by Adam Sontag
by Douglas Crockford
by Ben Combee
by Justin Pope
The jQuery Templates plugin is a great way to help you reign in complex DOM updates and flexibly handle HTML returned from countless AJAX requests. I will cover samples of code based on production code used at Headspring and commentary on the strengths and weaknesses of using jQuery templates.
by Divya Manian
I will show a few demos of using CSS animations and how to provide similar non-animated options for browsers that do not support them.
by Yehuda Katz
As more and more applications are moving into the client-side, developers are looking for new abstractions that help eliminate repeated code and simplify the development of applications.
SproutCore's bindings make it easy to build an application with a focus on data, rather than reverse-engineering application state from the DOM. SproutCore 2.0 makes this possible with a small core library and optional build tools.
In this talk, Yehuda will cover the basics of the SproutCore architecture, and talk about the philosophy behind the radical improvements in SproutCore 2.0
by Brian LeRoux
Professional automation for PhoneGap based application development. Thats it. I'm going to teach you how to rockstar your next mobile project without hunting around a vendor IDE like a goof.
This will be a code heavy departure from the usual orgy of 4chan images and swearing you have come to expect from Brian. But if you think his talks are expletive laden normally just imagine him writing code!
by Ben Vinegar
When you first think of iframes, you probably think of embedded YouTube videos and web forms. But iframes can do a lot more than just embed third-party content. As an inline, sandboxed DOM environment, the iframe is a powerful tool for communicating across domains, loading resources asynchronously, securing content, and more. In this talk we'll explore a number of helpful ways to script iframes, both conventional and not. (Mostly not.)
by Joe McCann
This whole mobile internet thing is probably gonna work out, but you may be asking yourself, with all the various ways of building mobile apps with web technologies, which one is right for me? There are so many choices, how does one choose?!
Don't fret! Like the Hardy Boys, we will choose the right path to end up with the right framework for your design and development style.
The frameworks we'll cover include:
Appecelerator / Titanium
We'll cover what's right and what's wrong so that you don't end up getting fired (or shunned and reshunned). There will be some demos and most likely all the code will be given away MIT license style.
In late 2010, Toura Mobile had developed a PhoneGap-based platform for creating content-rich mobile applications, and customers were buying. The problem was that customers were also asking for more and more complex features, and Toura was rapidly discovering that their platform was more of a prototype than a solid base for future development. In this session, I'll talk about the decision to start from scratch, what we did differently the second time around, how we used features of the Dojo Toolkit to smooth the process, and how we designed the new solution with an emphasis on expecting the unexpected.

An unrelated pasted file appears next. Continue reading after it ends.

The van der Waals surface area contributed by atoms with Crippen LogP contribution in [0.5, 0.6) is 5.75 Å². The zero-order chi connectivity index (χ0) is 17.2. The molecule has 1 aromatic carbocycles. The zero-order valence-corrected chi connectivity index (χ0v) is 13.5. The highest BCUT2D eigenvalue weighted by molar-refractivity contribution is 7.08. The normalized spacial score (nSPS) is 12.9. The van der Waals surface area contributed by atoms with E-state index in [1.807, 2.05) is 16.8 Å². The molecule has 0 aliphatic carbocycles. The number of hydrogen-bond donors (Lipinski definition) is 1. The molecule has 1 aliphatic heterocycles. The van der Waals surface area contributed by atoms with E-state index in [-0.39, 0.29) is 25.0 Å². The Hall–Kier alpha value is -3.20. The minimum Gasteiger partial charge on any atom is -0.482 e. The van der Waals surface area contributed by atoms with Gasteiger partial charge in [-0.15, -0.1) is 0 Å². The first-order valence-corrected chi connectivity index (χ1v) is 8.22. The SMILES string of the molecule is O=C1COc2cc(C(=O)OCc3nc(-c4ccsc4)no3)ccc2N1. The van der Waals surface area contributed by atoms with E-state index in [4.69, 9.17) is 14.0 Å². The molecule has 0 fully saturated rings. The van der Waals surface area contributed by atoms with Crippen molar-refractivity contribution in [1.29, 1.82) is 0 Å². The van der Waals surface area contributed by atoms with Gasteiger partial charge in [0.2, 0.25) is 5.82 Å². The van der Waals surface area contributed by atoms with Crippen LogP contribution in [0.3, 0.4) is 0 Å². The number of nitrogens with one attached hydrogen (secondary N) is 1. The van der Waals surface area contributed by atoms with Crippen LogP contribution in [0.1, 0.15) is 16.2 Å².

by Brendan Eich
Fresh off the May TC39 meeting, I will give an update on "ES.next", Harmony beyond that, how things are working and not working. It will be sweaty, bloody, and thrilling. No Ennio Morricone score, though.
The top chefs in the world are specialists in taking basic ingredients, combining them in new and novel ways, and presenting them in ways that delight and amaze their guests.
As frontend programmers, we can learn a lot learn from these gastronomic figureheads; from their scientific approach to choosing, combining and cooking ingredients, to their obsession over service, senses and overall experience.
This is a talk about the relationship between food and code, between fine dining and web applications and ultimately how we can take inspiration from the masters of cuisine to help us build better software for everyone.
by Garann Means
Now, in 2011, we've got about nineteen different ways to animate elements. How do they differ? Which approaches are supported in which browsers? What works on mobile devices? And, most importantly: can we abstract away the differences between them and arrive at a solution that Just Works?
Well... it's complicated. I'll be sharing the battle scars I've earned while working on scripty2 and the Gowalla web site. I'll try to explain how (and why) we got here, what works where (both on the desktop and on mobile devices), and what the challenges are for frontend developers who want to do bulletproof animation in web browsers.
by Paul Irish
The special relationship between your HTML markup and browsers is one more interesting than you'd think. In this session we'll cover pedantic differences like "elements" vs "tags" but also get into what it means that HTML is both markup and a serialization but definitely not the DOM. You'll also learn shortcuts with HTML that save you time. In the end, you'll have a better understanding of how browsers handle your work.
Who needs an API? Scrape that sh*t!
HTML is the new RSS. DOM is the new DOM. Your Mom is still your Mom
by Alex Russell
11th June 2011